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Thomas G. Kieninger

 

Publications by Thomas G. Kieninger (bibliography)

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1996
 
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Kieninger, Thomas G. (1996): The "Growing Up" of HyperBraille -- An Office Workspace for Blind People. In: Kurlander, David, Brown, Marc and Rao, Ramana (eds.) Proceedings of the 9th annual ACM symposium on User interface software and technology November 06 - 08, 1996, Seattle, Washington, United States. pp. 67-73. Available online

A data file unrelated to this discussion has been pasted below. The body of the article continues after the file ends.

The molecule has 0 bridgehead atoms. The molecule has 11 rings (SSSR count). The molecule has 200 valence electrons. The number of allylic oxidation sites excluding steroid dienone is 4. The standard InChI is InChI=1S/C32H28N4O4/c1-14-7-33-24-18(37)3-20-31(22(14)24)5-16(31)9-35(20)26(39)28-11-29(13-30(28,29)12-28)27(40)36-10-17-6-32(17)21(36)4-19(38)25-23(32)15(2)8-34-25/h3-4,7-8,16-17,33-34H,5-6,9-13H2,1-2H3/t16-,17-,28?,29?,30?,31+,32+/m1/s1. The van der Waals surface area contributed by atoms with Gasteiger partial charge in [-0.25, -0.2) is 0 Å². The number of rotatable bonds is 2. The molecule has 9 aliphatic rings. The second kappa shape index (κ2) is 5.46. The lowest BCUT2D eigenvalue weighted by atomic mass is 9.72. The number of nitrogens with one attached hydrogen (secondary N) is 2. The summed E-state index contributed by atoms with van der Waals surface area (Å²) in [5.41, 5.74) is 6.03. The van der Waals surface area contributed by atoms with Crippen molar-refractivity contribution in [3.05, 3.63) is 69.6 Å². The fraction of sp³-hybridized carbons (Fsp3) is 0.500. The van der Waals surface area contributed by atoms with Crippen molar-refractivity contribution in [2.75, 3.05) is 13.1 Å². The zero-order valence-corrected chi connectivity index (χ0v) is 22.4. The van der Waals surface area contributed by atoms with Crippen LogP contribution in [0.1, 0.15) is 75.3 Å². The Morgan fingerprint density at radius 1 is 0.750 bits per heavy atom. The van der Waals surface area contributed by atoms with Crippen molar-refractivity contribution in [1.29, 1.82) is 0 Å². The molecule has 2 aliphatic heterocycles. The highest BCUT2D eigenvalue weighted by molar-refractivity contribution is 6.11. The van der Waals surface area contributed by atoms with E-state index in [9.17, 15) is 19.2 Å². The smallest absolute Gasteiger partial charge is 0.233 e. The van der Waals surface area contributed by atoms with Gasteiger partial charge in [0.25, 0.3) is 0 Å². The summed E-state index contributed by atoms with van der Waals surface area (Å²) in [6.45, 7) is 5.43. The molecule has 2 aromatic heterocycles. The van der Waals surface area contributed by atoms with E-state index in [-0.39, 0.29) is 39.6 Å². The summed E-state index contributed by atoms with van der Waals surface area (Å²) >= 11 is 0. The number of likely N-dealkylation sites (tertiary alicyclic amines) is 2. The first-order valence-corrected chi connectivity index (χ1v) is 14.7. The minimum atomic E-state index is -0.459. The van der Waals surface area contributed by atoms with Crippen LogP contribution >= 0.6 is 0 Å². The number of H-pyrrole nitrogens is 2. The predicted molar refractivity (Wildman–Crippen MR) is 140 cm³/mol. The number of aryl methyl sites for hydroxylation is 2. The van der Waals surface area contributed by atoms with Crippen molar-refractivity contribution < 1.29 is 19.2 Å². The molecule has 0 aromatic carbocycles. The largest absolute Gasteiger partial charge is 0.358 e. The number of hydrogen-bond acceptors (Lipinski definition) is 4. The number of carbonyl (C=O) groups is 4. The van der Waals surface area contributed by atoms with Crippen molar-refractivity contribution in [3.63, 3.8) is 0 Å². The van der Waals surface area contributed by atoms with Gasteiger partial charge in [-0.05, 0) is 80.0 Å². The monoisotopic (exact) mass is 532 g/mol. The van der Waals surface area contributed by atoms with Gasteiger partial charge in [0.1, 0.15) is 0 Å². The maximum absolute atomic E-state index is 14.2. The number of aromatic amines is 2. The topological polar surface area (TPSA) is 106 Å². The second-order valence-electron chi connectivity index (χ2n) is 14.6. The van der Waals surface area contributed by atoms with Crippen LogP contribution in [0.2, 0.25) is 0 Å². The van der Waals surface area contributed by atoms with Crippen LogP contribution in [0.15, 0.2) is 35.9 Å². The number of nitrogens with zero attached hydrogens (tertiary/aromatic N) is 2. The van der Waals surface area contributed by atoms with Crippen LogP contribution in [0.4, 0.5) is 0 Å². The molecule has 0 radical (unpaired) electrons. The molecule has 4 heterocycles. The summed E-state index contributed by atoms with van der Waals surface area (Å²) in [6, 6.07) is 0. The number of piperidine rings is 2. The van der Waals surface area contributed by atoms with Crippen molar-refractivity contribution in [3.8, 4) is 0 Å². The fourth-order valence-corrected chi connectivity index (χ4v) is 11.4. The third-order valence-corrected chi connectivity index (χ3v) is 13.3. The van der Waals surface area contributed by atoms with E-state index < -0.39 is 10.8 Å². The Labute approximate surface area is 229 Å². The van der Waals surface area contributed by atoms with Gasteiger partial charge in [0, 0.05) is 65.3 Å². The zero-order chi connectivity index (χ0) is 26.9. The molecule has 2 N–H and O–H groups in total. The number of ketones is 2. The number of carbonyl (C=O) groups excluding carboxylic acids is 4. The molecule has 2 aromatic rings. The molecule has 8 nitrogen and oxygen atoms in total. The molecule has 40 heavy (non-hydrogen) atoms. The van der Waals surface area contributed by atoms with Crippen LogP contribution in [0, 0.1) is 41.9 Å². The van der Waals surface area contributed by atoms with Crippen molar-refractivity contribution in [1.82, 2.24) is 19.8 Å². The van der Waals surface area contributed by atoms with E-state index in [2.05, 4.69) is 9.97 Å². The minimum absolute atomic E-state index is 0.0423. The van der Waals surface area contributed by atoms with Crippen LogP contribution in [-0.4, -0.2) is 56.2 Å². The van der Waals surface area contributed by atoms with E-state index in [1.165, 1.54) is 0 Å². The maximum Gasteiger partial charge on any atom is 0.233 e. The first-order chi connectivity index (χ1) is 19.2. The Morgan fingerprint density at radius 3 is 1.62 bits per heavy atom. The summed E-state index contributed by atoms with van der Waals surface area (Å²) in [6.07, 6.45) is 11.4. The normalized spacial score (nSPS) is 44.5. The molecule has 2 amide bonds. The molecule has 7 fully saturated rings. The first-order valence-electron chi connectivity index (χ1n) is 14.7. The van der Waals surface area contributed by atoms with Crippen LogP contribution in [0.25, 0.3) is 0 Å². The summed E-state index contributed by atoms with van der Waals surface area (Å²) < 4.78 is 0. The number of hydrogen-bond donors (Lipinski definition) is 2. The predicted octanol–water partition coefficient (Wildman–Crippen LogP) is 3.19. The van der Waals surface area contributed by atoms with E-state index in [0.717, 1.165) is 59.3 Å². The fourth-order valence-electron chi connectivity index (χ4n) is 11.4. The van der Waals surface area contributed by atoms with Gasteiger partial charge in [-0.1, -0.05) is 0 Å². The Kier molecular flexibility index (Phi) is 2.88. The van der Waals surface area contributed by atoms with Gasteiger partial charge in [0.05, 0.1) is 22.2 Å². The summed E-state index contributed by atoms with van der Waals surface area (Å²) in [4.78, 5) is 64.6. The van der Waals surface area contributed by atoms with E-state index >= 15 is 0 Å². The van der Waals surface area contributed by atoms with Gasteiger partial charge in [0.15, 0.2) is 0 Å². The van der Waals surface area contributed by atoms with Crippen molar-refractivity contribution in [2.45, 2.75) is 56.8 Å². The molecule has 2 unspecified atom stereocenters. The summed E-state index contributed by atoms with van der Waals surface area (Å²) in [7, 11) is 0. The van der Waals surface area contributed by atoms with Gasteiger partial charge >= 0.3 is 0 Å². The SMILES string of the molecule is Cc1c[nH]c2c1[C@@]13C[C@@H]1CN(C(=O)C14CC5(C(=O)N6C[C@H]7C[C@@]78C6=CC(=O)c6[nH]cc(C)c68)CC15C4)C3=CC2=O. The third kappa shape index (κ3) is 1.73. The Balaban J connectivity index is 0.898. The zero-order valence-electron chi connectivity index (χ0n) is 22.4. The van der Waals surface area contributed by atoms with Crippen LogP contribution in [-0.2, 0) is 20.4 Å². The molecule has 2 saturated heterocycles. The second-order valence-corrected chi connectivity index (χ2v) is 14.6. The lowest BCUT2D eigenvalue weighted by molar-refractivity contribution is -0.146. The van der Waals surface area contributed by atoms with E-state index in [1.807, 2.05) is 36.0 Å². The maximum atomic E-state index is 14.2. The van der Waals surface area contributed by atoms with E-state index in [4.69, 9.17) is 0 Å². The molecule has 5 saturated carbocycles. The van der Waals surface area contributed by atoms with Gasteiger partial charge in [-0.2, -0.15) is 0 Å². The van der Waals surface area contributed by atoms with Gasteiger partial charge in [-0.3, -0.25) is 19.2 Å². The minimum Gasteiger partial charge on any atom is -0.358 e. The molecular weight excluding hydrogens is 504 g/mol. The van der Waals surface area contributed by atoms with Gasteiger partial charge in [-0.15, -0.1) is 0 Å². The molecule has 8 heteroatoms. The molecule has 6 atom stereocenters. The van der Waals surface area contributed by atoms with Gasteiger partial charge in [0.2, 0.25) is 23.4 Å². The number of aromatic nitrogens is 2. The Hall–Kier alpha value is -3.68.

Due to of their intuitive usage especially for novice users, graphical user interfaces (GUI) are nowadays a widespread user frontend for almost any kind of application. It is well-known that the advantages to sighted users hide strong drawbacks for the community of blind people. Their special needs are not very well catered for the common software design. The control over GUI applications with their overlapping windows and buttons are no analog to the way blind people "see" their environment as it is for sighted people. Thus, the competitiveness of these people is drastically reduced. The basic goal of HyperBraille is to enable blind or visually impaired people to participate as fully competitive members in today's information technology oriented office worlds. We did not aim to create another tool to access graphical user interfaces but rather decided to realize a textscreen-oriented application especially for blind people which integrates tools to retrieve, create and exchange printed as well as electronic documents. Thereby we used the hypertext and formatting features of the Hypertext Markup Language HTML. On the other hand we adapted the GUI concept of the pull-down menus to be customized on a Braille display. As for the sighted user, pull-down menus allow the novice user to immediately operate any application like word-processors or WWW-browsers without knowing the various key bindings. The development of HyperBraille started three years ago with the construction of a World Wide Web client that allowed easy access to all the documents of the Web [11]. This article will describe the new features of HyperBraille that are mostly driven by user feedback and by the needs for individual configurations of potential users.

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